The album starts with a punchy flourish, as it ought: “In My Hermit Hours” is deffo Dylanesque, with that Al Kooper swirling, organ keyboard warmth, a certain atmosphere of looking back with fondness on a way of life past – one that permeates the record. Slide guitar colours a big chorus with more of an English indie sensibility of a Me & A Monkey On The Moon stripe (obvs a very good thing). Folk rock via The Lexington and Dan Treacy, and very nice it is too.

“Goodbye Teenage Blue” charts a more classically indie pop course, guitars glowin’ up and makes mention of owning “six copies of Crocodiles and ten Kilimanjaros” – looking back at teen years spent enthralled with the Bunnymen and the Teardrops (only got two of each, myself), and being “skinny as a match”, aaah how that’s missed. David sees it’s time to move on, stop carrying that weight, “singing goodbye, goodbye, goodbye … amputate your flashback ways.”

The sweetly homespun swing of “Holloway Sweethearts” casts back to the easiness of blossoming teen romance, “What’s your favourite movie? … You know my dear, in many years / We won’t remember these words or this place.” It certainly and bittersweetly brings to mind my first big lurve, hanging out on the abandoned railway line and getting a taxi home every Thursday evening. Awww.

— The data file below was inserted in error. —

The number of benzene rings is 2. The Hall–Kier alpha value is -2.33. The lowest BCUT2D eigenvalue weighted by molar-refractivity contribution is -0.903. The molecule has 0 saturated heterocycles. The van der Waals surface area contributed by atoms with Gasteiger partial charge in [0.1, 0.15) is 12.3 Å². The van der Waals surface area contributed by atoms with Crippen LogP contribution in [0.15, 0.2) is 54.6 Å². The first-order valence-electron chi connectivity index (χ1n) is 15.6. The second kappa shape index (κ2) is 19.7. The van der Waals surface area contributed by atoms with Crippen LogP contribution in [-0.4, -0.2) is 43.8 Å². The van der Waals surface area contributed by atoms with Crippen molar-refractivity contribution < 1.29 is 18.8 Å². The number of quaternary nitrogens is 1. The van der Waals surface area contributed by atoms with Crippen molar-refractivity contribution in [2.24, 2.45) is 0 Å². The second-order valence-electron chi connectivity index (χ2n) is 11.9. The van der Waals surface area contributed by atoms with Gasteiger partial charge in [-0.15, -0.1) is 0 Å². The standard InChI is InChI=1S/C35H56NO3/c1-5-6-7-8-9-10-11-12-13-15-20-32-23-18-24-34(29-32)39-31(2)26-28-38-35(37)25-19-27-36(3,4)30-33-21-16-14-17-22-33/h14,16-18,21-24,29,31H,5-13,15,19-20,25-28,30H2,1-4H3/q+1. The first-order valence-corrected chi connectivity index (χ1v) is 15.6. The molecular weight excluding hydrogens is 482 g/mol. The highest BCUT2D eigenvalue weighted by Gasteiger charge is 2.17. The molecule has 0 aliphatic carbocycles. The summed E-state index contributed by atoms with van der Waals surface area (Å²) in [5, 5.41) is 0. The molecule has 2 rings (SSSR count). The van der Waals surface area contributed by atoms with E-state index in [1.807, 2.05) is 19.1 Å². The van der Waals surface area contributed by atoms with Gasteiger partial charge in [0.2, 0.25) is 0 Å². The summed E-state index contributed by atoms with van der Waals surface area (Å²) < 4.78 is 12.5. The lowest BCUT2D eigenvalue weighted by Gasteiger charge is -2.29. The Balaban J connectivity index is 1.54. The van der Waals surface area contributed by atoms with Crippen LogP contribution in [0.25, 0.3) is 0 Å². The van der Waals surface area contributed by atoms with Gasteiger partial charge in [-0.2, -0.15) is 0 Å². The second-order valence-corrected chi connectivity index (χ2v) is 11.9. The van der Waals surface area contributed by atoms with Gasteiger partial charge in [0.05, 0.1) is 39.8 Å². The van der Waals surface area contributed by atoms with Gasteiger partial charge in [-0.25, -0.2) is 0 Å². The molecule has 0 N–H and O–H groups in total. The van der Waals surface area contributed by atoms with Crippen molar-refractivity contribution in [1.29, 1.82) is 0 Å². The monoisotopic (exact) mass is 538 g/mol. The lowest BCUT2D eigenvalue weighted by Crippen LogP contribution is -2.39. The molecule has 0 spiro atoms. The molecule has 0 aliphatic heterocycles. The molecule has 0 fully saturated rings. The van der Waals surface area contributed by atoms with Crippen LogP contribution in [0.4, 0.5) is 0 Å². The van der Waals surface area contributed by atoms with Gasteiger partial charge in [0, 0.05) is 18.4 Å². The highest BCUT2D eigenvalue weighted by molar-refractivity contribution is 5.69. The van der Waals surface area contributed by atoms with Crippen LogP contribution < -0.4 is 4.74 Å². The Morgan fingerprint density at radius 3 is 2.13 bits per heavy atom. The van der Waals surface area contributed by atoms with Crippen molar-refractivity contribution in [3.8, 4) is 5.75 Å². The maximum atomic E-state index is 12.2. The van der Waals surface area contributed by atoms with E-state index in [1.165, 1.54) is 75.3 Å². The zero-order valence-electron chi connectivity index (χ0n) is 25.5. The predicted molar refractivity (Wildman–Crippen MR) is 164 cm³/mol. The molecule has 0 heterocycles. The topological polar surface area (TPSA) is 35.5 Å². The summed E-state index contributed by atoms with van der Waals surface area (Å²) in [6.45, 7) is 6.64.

And this is how the record continues: a hymn to a London lost, a London equally kind and cruel and so alive, but which David can no longer conscience as the capital of Brexitannia. “When I Called Their Names They’d Faded Away” speaks of “park benches in the Camden sun” and has more than a little of late Biff Bang Pow! about it’s one one man in a twilit room about it. It flowers in the beautifully endless direction of Poem Of The River, fair rips at your heart strings and no, that’s grit in my eye.

David rouses himself into the present and a tougher positivity for “Dream A Better Me”, proper boy-girl indiepop loose harmonies present and correct, confessing “I’ll do what I can with the time I’ve got left … I can’t run anymore.”

An aficionado of the great Gene Clark, David has named “On The Last Day (We Spend Together)” with nuance. There’s that critical take that the thing that really makes “I’ll Feel A Whole Lot Better” is that qualifying ‘probably’; I’ll probably feel a whole better. Similarly here a chiming, ringing, Francophile tune is in the future perfect, looking forward, not back, to a last day. And oh, it takes off as the warmest, chiming janglepop so briefly before it ends.